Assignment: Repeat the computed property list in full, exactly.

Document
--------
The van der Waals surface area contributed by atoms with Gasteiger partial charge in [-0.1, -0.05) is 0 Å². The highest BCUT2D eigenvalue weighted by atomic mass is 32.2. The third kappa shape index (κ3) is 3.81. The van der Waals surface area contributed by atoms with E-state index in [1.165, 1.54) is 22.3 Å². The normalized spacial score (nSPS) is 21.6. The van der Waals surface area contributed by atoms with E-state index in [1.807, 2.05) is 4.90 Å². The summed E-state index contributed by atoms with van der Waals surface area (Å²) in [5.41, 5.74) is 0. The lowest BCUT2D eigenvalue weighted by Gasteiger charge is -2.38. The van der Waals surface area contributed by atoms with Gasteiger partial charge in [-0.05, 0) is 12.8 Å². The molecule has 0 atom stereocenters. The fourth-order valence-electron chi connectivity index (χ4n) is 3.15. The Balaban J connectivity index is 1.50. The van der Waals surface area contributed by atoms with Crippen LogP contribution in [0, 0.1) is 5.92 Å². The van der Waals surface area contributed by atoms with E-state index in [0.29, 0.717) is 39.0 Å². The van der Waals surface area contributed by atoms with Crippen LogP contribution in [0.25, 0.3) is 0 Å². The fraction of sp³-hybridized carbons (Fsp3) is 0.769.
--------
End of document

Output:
The van der Waals surface area contributed by atoms with Gasteiger partial charge in [-0.1, -0.05) is 0 Å². The highest BCUT2D eigenvalue weighted by atomic mass is 32.2. The third kappa shape index (κ3) is 3.81. The van der Waals surface area contributed by atoms with E-state index in [1.165, 1.54) is 22.3 Å². The normalized spacial score (nSPS) is 21.6. The van der Waals surface area contributed by atoms with E-state index in [1.807, 2.05) is 4.90 Å². The summed E-state index contributed by atoms with van der Waals surface area (Å²) in [5.41, 5.74) is 0. The lowest BCUT2D eigenvalue weighted by Gasteiger charge is -2.38. The van der Waals surface area contributed by atoms with Gasteiger partial charge in [-0.05, 0) is 12.8 Å². The molecule has 0 atom stereocenters. The fourth-order valence-electron chi connectivity index (χ4n) is 3.15. The Balaban J connectivity index is 1.50. The van der Waals surface area contributed by atoms with Crippen LogP contribution in [0, 0.1) is 5.92 Å². The van der Waals surface area contributed by atoms with E-state index in [0.29, 0.717) is 39.0 Å². The van der Waals surface area contributed by atoms with Crippen LogP contribution in [0.25, 0.3) is 0 Å². The fraction of sp³-hybridized carbons (Fsp3) is 0.769.